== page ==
10. The Karnataka High Court even prior to the aforesaid decision in the case of CIT Vs. Khoobchand M.Makhija ((2014) 43 taxmann.com 143 (Karn)), dealt with similar controversy in the case of CIT Vs.D.Ananda Basappa ((2009) 309 ITR 329 (Karn)). There also the Assessee was an HUF which earned capital gain on the sale of the residential house and purchased two flats situated side by side adjacent to each other by separate Sale Deeds, which were later on joined to be converted into one residential Apartment in the property developed by M/s. Ormonde Private Developers Ltd. The Court, in these circumstances, again held in favour of the Assessee-HUF that when HUF residential house is sold, the proposition that the Capital Gain should be invested for the purpose of only ‘one’ residential house is an incorrect proposition. After all, HUF is held by the members as joint tenants. When the members keeping in view the future needs in event of separation, purchase more than one residential building, it cannot be said that benefit of exemption is to be denied under Section 54 of the Act. The relevant portion of the said Judgment is also quoted below for ready reference.

“5.A plain reading of the provision of Section 54(1) of the Income-tax Act discloses that when an individual-assesses or Hindu undivided family-assesses sells a residential building or lands appurtenant thereto, he can invest capital gains for purchase of residential building to seek exemption of the capital gains tax. Section 13 of the General Clauses Act declares that whenever the singular is used for a word, it is permissible to include the plural.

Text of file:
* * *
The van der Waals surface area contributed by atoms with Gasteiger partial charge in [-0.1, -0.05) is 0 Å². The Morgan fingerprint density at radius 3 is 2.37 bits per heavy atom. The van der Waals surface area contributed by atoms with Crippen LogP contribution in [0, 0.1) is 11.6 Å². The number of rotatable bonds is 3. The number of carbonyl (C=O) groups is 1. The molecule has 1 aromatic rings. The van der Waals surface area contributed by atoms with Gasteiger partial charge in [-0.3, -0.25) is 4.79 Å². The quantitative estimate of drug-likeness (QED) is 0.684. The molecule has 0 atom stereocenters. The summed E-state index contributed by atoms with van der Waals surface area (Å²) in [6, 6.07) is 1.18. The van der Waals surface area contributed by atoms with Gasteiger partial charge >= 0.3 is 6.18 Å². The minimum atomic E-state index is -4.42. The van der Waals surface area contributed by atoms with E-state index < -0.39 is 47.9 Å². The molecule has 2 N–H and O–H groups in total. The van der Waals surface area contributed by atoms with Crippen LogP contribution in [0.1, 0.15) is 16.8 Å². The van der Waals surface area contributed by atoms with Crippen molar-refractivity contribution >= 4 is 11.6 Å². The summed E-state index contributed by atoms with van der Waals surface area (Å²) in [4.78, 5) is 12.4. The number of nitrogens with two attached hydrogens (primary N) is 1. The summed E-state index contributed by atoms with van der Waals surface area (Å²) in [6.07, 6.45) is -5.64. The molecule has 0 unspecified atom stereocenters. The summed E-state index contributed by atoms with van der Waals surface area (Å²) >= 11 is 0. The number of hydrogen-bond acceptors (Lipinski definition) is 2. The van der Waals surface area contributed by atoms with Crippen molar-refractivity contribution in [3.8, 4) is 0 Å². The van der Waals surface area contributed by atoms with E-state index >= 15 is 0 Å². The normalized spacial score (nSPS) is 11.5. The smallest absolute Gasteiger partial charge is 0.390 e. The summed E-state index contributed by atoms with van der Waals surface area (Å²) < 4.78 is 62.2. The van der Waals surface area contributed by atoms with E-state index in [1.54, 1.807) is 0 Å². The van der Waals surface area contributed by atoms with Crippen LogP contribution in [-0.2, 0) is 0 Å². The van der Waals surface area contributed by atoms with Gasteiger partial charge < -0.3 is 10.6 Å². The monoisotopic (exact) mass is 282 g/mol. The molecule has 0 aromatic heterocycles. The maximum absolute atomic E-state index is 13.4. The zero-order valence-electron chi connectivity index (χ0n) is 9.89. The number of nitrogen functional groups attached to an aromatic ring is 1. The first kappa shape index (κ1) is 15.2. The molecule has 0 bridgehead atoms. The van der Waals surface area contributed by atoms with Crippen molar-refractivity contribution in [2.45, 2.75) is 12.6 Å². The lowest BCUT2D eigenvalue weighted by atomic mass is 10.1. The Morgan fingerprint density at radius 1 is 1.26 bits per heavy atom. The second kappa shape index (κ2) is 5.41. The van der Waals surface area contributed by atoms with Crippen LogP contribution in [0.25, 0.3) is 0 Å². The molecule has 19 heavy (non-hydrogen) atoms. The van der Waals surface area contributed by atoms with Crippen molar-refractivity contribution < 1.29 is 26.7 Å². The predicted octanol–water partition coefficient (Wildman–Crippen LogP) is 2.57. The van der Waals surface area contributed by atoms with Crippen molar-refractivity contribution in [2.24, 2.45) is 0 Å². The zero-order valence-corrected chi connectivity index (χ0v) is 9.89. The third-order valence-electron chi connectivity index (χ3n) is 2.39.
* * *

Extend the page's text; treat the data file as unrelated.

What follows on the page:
6. The contention of the Revenue is that the phrase ‘a’ residential house would mean one residential house and it does not appear to the correct understanding. The expression ‘a’ residential house should be understood in a sense that building should be of residential in nature and ‘a’ should not be understood to indicate a singular number. The combined reading of Sections 54(1) and 54F of the Income-tax Act discloses that, a non residential building can be sold, the capital gain of which can be invested in a residential building to seek exemption of capital gain tax. However, the proviso to Section 54 of the Income-tax Act, lays down that if the assessee has already one residential building, he is not entitled to exemption of capital gains tax, when he invests the capital gain in purchase of additional residential building.

7. When a Hindu undivided family’s residential house is sold, the capital gain should be invested for the purchase of only one residential house is an incorrect proposition. After all, the Hindu undivided family property is held by the members as joint tenants. The members keeping in view the future needs in event of separation, purchase more than one residential building;, it cannot be said that the benefit of exemption is to be denied under Section 54(1) of the Income-tax Act.